That house is already a cash cow and successive governments will continue to milk it every time it changes hands until the teats are raw. Apparently that isn't enough though, and they are now suggesting that they deserve money if you simply continue to own a house with a paper value that exceeds some arbitrary sum. If the market started fluctuating and your house was on the cusp hopefully they would tell you which days you had to pay them for and which you didn't.

onlytheonce Tue 17-Sep-13 08:57:55

That was if the tax had to raise £1.7m. I didn't realise that the numbers were so small. So it's not a revenue generator for the government. Only reason for it is to stop runaway prices, but I'm not convinced that it will work.

New Statesman Article says it's just the value over £2M.

onlytheonce Tue 17-Sep-13 08:58:50

(Replying to Crowler)

onlytheonce I don't believe for a second that it will slow price rises down, more overseas investors will buy up the properties and let them out. A friend of mine is an ex-pat working in Doha for tax free salary, he and every other expat he knows are looking to invest, or have already invested in London property, with no intention whatsoever of ever living in it. The mansion tax won't deter them.

onlytheonce Tue 17-Sep-13 09:04:54

Bluegrass your post comes across as incredibly self serving. How about you put it like this: I can afford to buy a house in the most expensive place in the country and any inheritance I leave will be over £325k (at today's prices). Sounds like you're doing pretty well to me.

Crowler Tue 17-Sep-13 09:05:26

theonlyonce: I found that surprising as well. Why bother?

Of course this is all a work in progress, who knows how the mansion tax will work.

I expect of course that housing associations based in Central London will be exempt? Do we know how this would impact landlords of large buildings who would be hit very hard vs landlords of many small buildings who would not be hit at all?

How will this even work?

ophelia275 Tue 17-Sep-13 09:05:54

Both parties are responsible for this mess. Labour started it by keeping interest rates low, whilst their friends in the banks were offering 125% mortgages and attracting BTL at the expense of first time buyers.

The Tories have perpetuated it with things like Help to Buy and Funding for Lending.

Really it seems that both parties are in thrall to the banks for some reason. Seriously, this is all to keep banks in profit.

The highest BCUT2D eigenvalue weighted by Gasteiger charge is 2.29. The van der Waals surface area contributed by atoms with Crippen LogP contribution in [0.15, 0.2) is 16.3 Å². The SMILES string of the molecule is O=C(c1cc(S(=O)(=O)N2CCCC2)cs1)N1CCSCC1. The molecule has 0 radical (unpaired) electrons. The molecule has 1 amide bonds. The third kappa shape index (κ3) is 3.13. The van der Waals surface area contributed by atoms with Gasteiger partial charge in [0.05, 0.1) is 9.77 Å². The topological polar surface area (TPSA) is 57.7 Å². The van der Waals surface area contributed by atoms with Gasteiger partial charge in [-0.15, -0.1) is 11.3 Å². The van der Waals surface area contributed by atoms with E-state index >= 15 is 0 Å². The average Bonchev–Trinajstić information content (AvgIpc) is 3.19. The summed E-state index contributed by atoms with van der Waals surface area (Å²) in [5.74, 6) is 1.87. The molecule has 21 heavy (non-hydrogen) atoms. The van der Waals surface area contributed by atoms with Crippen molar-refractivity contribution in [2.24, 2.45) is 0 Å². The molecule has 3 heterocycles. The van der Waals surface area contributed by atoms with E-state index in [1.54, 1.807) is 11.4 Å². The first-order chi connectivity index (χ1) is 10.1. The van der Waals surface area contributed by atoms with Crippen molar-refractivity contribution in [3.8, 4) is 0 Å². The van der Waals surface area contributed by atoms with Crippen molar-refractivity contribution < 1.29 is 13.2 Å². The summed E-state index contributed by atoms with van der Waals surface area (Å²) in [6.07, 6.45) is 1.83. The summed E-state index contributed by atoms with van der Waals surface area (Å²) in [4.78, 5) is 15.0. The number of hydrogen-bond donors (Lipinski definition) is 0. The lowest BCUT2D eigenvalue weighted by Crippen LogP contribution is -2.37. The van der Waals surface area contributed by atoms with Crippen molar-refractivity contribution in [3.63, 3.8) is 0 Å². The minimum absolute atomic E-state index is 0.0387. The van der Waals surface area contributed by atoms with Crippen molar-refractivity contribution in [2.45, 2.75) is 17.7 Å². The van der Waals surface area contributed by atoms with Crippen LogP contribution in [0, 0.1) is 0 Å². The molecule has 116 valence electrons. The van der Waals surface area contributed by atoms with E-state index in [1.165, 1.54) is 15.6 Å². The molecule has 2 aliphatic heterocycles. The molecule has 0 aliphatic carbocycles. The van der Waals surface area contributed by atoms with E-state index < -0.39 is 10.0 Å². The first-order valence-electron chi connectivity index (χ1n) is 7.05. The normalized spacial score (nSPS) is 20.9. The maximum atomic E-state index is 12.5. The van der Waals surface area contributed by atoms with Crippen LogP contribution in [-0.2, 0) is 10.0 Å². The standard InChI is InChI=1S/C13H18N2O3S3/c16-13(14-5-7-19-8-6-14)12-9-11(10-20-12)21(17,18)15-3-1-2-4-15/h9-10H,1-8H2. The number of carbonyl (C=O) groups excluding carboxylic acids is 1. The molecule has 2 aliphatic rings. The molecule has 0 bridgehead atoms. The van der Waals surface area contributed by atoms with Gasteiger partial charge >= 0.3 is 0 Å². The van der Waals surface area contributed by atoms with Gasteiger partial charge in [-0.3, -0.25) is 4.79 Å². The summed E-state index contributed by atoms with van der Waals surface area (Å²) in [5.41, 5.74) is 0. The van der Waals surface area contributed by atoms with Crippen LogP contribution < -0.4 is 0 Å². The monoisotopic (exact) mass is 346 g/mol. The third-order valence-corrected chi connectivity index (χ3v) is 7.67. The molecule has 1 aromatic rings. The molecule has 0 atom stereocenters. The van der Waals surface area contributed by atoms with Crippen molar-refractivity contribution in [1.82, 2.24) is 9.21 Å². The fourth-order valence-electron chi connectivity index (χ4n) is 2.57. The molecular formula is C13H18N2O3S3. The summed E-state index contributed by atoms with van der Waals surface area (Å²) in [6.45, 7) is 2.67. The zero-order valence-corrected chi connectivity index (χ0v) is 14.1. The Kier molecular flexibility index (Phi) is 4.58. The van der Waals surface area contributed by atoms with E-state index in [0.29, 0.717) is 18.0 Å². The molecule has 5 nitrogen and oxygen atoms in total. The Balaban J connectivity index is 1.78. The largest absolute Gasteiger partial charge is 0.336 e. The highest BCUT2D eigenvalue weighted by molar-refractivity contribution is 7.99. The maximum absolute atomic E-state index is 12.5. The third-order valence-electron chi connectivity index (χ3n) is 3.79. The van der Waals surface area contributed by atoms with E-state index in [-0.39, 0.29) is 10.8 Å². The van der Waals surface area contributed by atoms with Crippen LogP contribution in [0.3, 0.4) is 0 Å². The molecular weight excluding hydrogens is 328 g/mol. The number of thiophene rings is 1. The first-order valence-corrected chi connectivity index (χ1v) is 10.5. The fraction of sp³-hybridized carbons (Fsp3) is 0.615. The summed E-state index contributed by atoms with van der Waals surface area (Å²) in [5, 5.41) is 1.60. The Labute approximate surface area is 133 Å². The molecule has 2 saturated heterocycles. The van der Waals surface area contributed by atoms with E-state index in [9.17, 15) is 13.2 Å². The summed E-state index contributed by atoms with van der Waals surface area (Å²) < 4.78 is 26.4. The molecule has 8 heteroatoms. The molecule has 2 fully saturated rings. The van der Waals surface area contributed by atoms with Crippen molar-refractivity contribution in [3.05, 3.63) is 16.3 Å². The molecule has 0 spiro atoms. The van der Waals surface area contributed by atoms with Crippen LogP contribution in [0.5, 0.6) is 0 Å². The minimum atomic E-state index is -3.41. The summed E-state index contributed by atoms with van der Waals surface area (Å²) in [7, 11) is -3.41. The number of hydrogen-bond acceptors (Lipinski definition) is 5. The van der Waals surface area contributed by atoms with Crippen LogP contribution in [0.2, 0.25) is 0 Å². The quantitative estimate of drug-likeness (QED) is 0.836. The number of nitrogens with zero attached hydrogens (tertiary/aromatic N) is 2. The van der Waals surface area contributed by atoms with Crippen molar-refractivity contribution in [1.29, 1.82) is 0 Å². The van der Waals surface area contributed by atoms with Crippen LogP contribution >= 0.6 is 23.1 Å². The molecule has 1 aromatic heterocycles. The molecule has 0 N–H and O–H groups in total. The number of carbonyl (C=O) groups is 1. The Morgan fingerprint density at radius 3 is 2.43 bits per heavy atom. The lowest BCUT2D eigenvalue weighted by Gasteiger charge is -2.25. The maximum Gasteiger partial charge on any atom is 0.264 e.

The very same banks that got us into the crisis are now sitting pretty with the arbitrage on what they pay (and get from the taxpayer) and what they charge and because the government has given them so much money for liquidity (Funding for Lending) they can offer paltry savings rates to those who have been prudent.

The moral of the story = don't save or be prudent. Spend recklessly, buy a home you can't afford and you will be rewarded by the government.

Crowler Tue 17-Sep-13 09:06:49

theonlyonce, maybe Bluegrass didn't even google the inheritance allowance - maybe she was speaking theoretically. Who knows. Her point is correct, that with each transfer of the property, the government takes a chunk - it is in fact a cash cow.

onlytheonce Tue 17-Sep-13 09:08:14

And I say that as someone who has just had to pay 3% stamp duty, and will be paying inheritance tax when my parents pass away. I think I'm very lucky (and yes I work hard yadda yadda).

Bluegrass Tue 17-Sep-13 09:11:52

Onlytheonce - I'm aiming to buy in what is considered one of the dodgier parts of a London which at least reduces my commute to just under an hour, a place that large numbers of people on here would apparently not want to live in for love nor money as life is evidently so much better once you get out of the SouthEast.

I receive a higher salary to work in London which immediately gets eaten up by the cost of housing and commuting, but fuck it, it's home to me.

Perhaps we can tax the fuckers living in their cheap housing within easy reach of the rolling hills and verdant fields of Northern England as apparently they are all living a much lovelier life than I am down here (it's just that I'm expected to pay through the nose for it!).

And breathe.

Crowler Tue 17-Sep-13 09:15:24

Question for all the proponents of the mansion tax-

What if the Central London housing association buildings are forced to pay the mansion tax because of their huge value - and pass this along to their residents?